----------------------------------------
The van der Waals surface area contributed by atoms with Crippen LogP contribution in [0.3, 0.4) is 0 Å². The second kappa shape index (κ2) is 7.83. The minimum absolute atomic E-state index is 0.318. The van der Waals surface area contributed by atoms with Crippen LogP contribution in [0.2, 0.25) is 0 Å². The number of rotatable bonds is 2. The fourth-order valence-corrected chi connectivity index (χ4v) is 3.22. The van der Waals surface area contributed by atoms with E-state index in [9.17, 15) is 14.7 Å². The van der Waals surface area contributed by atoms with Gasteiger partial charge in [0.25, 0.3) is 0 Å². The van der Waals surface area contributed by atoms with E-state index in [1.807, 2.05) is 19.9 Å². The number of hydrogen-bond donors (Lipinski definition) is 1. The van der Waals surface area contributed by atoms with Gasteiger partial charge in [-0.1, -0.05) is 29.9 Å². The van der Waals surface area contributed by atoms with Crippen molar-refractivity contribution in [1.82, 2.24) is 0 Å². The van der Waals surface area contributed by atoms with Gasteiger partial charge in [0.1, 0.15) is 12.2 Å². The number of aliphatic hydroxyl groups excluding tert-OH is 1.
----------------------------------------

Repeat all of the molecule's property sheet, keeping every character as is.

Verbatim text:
The van der Waals surface area contributed by atoms with Crippen LogP contribution in [0.3, 0.4) is 0 Å². The second kappa shape index (κ2) is 7.83. The minimum absolute atomic E-state index is 0.318. The van der Waals surface area contributed by atoms with Crippen LogP contribution in [0.2, 0.25) is 0 Å². The number of rotatable bonds is 2. The fourth-order valence-corrected chi connectivity index (χ4v) is 3.22. The van der Waals surface area contributed by atoms with E-state index in [9.17, 15) is 14.7 Å². The van der Waals surface area contributed by atoms with Gasteiger partial charge in [0.25, 0.3) is 0 Å². The van der Waals surface area contributed by atoms with E-state index in [1.807, 2.05) is 19.9 Å². The number of hydrogen-bond donors (Lipinski definition) is 1. The van der Waals surface area contributed by atoms with Gasteiger partial charge in [-0.1, -0.05) is 29.9 Å². The van der Waals surface area contributed by atoms with Crippen molar-refractivity contribution in [1.82, 2.24) is 0 Å². The van der Waals surface area contributed by atoms with Gasteiger partial charge in [0.1, 0.15) is 12.2 Å². The number of aliphatic hydroxyl groups excluding tert-OH is 1.